Tuesday, January 30, 2018

Foka Taffo: Le pouvoir discrétionnaire du Procureur de la Cour pénale internationale

Frédéric Foka Taffo has published Le pouvoir discrétionnaire du Procureur de la Cour pénale internationale (Nomos 2018). Here's the abstract:

The prosecutor appears to be one of the key components of the judicial and institutional structure of the International Criminal Court. As such, he has broad prosecutorial discretion in the selection of situations and cases, on the one hand, and in the collection and administration of evidence, on the other. Firstly, it is at the prosecutor’s discretion to select situations in which investigations will be carried out. Similarly, once a case has been referred to him or when he has initiated an investigation in a situation in which it appears that crimes within the Court’s jurisdiction have been committed, it is once again within the Prosecutor’s discretion to select the crimes and the individuals on which he intends to focus his investigation and prosecution. His choices in this regard are therefore liable to criticism. The prosecutor’s power in the selection of situations, investigations and prosecution is not subject to sufficient scrutiny by the judges. This lack of judicial scrutiny of the prosecutor’s discretion leads to some unjustifiable failures.

Secondly, the ways in which evidence is collected and managed have to conform to rules that are clearly identified in the Rome Statute and which are intended to guarantee the rights of the accused and the preservation of a fair trial. The prosecutor’s failures, namely when he does not investigate incriminating and exonerating circumstances equally, can irremediably hamper the establishment of the truth. These failures, which are not always the result of the prosecutor’s wilful choices, can be an obstacle to the principle of equality of arms and can also compromise the accused’s capacity to properly prepare his defence. Furthermore, in terms of the administration of evidence, the difficulties encountered in communicating evidence may lead to similar consequences that will, in any case, prevent a fair trial.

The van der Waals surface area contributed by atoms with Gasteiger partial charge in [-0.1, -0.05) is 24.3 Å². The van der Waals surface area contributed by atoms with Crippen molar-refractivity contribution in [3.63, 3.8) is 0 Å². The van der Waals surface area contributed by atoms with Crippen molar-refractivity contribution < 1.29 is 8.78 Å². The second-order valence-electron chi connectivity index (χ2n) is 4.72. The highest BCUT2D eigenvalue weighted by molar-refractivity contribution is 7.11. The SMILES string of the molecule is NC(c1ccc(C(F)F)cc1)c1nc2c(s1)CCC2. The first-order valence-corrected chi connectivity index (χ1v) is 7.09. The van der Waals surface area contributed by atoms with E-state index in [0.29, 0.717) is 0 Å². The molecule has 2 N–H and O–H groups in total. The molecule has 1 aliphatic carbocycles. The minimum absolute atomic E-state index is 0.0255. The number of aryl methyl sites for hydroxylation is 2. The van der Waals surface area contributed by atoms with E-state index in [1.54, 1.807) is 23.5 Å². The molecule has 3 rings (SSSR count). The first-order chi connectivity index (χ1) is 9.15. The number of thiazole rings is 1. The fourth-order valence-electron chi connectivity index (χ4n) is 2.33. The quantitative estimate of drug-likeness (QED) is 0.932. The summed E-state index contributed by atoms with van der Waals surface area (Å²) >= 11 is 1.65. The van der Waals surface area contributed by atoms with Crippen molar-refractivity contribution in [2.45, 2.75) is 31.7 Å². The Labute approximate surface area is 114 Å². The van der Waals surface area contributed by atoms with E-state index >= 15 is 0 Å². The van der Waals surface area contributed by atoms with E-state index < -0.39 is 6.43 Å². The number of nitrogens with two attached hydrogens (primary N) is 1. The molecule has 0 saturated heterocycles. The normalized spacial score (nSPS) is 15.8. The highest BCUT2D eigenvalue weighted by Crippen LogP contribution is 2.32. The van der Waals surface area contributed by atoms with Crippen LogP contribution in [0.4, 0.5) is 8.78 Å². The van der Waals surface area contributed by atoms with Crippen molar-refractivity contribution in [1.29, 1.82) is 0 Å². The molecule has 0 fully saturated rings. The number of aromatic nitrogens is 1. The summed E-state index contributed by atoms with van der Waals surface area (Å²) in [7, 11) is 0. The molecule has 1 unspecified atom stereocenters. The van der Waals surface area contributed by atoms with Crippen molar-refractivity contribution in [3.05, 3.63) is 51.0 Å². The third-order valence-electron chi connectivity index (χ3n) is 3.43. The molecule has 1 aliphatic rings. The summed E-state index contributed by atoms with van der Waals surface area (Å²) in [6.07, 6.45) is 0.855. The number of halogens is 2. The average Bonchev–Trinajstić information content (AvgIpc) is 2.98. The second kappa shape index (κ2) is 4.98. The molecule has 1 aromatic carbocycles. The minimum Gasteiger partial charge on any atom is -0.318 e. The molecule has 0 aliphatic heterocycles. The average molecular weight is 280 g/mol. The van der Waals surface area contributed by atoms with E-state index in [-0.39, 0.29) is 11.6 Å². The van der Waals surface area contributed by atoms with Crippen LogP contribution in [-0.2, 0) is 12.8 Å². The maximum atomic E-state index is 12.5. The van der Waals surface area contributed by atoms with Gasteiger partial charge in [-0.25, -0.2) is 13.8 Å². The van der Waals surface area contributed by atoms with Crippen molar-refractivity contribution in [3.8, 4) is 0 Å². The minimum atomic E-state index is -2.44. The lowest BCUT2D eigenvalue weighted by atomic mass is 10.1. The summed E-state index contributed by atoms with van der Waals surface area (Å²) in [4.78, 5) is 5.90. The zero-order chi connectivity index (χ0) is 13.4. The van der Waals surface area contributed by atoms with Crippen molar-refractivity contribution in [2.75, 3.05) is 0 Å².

These failures can, to some extent, be attributed to the prosecutor. However, one cannot ignore the fact that the Rome Statute and its Rules of Procedure and Evidence are equivocal on certain issues and, as such, can be interpreted in a way that is inconsistent with the aims and values encapsulated in the spirit of the Statute. In the same vein, the prosecutor, as an actor operating in an international context, is subject to pressures that have an impact on the efficiency of his actions. In implementing these actions, the prosecutor can also encounter some difficulties due to a variety of factors, such as a lack of cooperation among states.